In the last few months we've done a bit of outback travel on dirt roads, the latest being a bit of a run across from Marble Bar to Alice Springs on what is essentially the Gary Junction Road.
As we were heading to Alice and turning onto the dirt of the Telfer Mine Road we were met by a very impressive sign warning of all sorts of dire consequences on travelling the route, short of dying. I thought it was a bit over the top. For starters the 'Remote Area No Fuel' statement was misleading; the longest distance between fuel was a measly 350km.
Earlier in Alice I heard a local radio station interview with a spokesperson for the local trucking industry saying how bad the dirt roads were in the Territory, so I was expecting the roads to be pretty crook. In fact, nothing could have been further from the truth; the Buchanan was as smooth as a dirt road could be and we hummed along it with ease. The Gary was pretty good with just a few corrugations between two of the bigger Aboriginal communities, while I heard from travellers the Tanami wasn't too bad either.
Still, it proved to me once again that asking people how a certain dirt road is at a particular time is a bit like asking 'how long is a piece of string?'. You'll get varying answers, all depending more on the person's experience of dirt roads than on the dirt road itself. A person who has just crossed Australia via the Anne Beadell and French Line will reckon most dirt roads are pretty damn good; for those who have never been on a dirt road in their life their perception will be almost diametrically opposite.
And anyway, the road is what it is, so take it as it comes. Lower tyre pressures, slow down and drive to the conditions... and really look at the bloody road so you can dodge big rocks, gutters and the like! I'm always surprised at some people's dirt road driving practices, who seem to just point the vehicle down the track and don't really look for obstacles in front of the vehicle. Yep, it takes concentration, much more so than on the blacktop, but it could well save a tyre, or worse. But no matter how careful you are, you can have a puncture or break something on your rig. That's much more common when you're on a dirt road; it'll just happen less often if you take it easy!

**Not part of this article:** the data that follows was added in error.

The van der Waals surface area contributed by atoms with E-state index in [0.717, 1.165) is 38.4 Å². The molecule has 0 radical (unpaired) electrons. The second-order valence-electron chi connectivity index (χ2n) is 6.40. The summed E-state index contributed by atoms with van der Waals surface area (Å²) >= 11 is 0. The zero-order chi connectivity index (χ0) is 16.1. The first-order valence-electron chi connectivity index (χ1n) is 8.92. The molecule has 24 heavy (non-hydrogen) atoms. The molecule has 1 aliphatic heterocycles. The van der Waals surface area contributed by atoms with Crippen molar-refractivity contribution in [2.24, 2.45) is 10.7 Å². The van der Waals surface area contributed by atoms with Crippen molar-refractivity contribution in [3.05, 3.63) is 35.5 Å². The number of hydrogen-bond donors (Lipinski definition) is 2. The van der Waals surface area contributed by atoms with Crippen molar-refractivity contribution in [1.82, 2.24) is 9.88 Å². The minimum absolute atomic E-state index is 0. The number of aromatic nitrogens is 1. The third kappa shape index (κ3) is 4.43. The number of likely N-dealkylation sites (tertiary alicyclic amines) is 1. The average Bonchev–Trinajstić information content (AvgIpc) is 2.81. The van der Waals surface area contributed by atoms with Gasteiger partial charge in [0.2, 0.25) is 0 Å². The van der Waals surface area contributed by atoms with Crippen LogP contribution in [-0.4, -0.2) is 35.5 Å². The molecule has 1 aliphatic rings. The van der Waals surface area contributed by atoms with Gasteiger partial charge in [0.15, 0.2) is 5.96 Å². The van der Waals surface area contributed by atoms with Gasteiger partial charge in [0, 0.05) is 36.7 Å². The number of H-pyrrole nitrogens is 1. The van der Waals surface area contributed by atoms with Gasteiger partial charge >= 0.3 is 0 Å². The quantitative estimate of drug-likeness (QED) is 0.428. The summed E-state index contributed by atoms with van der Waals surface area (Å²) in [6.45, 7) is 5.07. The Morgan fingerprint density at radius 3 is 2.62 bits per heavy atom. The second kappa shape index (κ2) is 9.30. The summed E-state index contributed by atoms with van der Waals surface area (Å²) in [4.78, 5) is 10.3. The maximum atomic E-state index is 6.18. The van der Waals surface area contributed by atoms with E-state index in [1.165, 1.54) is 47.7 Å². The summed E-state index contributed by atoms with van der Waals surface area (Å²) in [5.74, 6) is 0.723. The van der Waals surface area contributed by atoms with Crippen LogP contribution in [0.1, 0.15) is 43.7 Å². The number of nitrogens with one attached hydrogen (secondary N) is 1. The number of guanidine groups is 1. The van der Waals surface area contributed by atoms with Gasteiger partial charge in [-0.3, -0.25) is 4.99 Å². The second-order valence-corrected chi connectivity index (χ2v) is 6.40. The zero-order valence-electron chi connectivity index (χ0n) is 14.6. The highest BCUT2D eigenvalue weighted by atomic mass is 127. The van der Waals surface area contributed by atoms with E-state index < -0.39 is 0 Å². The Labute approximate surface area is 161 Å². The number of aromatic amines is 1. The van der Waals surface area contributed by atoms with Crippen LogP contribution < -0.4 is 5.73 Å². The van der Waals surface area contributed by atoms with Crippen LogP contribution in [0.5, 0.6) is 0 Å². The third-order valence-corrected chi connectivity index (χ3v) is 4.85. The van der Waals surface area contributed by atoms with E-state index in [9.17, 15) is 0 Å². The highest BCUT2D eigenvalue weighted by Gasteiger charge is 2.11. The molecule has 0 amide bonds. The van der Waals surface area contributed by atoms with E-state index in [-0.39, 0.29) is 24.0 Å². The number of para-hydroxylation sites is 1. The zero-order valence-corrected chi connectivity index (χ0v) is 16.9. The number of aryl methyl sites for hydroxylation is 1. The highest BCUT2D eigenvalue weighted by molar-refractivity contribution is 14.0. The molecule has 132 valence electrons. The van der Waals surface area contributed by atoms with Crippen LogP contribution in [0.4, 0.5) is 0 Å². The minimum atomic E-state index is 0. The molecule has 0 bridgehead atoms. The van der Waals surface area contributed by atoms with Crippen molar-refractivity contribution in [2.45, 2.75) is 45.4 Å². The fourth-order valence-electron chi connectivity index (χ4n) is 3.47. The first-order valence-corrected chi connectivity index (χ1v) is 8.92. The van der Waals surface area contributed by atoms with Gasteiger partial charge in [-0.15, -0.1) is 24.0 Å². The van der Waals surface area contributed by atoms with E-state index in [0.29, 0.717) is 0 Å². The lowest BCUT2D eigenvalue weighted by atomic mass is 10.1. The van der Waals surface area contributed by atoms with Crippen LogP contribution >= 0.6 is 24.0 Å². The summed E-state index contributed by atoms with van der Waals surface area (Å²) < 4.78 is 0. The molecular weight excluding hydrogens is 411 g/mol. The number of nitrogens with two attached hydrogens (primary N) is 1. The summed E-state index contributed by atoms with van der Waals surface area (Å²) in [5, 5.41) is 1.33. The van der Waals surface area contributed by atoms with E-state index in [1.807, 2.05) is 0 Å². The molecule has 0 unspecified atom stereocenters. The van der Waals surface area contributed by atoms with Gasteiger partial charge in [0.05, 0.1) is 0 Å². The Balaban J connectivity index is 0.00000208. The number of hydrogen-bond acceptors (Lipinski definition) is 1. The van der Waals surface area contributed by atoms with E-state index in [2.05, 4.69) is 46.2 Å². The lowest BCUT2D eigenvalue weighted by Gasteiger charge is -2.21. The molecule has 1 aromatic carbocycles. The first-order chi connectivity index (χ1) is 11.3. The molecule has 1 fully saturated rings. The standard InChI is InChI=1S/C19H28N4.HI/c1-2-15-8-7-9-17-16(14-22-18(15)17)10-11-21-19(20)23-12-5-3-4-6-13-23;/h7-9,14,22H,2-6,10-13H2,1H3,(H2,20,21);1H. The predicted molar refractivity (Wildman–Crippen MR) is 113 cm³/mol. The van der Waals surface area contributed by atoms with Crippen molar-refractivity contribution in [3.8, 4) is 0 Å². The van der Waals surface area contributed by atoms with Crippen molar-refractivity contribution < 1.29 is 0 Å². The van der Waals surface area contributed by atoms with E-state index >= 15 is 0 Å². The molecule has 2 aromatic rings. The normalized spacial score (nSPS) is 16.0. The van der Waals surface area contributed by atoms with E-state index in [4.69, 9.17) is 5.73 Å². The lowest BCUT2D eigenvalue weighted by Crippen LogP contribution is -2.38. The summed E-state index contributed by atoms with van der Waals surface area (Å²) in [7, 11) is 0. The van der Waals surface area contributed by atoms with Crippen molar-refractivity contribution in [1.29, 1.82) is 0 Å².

This latest sojourn, we had a tyre disintegrate when I didn't follow my own preaching of making sure your tyres are in good nick before setting off on an outback adventure. That held us up for a short time but was nothing too dramatic.
We had a few other minor issues as well; the sliding bolt latch on the camper's battery tray broke, allowing the tray to smash the battery door off. Then a couple of the plastic hinges broke on the main door of the camper. Before you say or think too much, our Trakmaster van is eight years old and has had a rough and varied life spending much of its time on unsealed roads and lumpy outback tracks.
A length of thin fencing wire fixed the battery slide, while a self-tapper screw fixed the door hinge. Something that took a bit longer to find and fix was a broken wire leading to the REDARC BMS auxiliary battery unit.
Still, none of these were major issues and we rolled along enjoying the desert country we were travelling through.
But there are some things that are beyond most people's capability to fix in the scrub.
I met two couples on this trip who had major computer/electronic failures with their almost brand new vehicles. One had broken down 200km south of Halls Creek on the Tanami Road and the other had stopped east of Ayers Rock. Both had been recovered by a flat-bed truck, with one going to Broome and the other to Alice Springs for expensive repairs.
In those situations you had better have a plan, a way of communication, or a good friend who can tow you to the nearest town or repair place. It's one of the reasons I always prefer to travel in company, not only for the social aspects, which are always enjoyable, but also for the safety, if anything does go wrong.
If I'm on my own I have a sat phone, or a HF radio, and I always carry enough gear and maintain the basic knowledge to fix most things... but not a major electronic failure. Like when I was on a remote Aboriginal road north of the Tanami and an electronic box failed – it was the only time I've had to call for outside assistance... and that's something that still niggles.
Anyway, what would you do? Have you a plan or the experience and equipment necessary to get out of a breakdown, whether it be minor or much more serious? You'd better!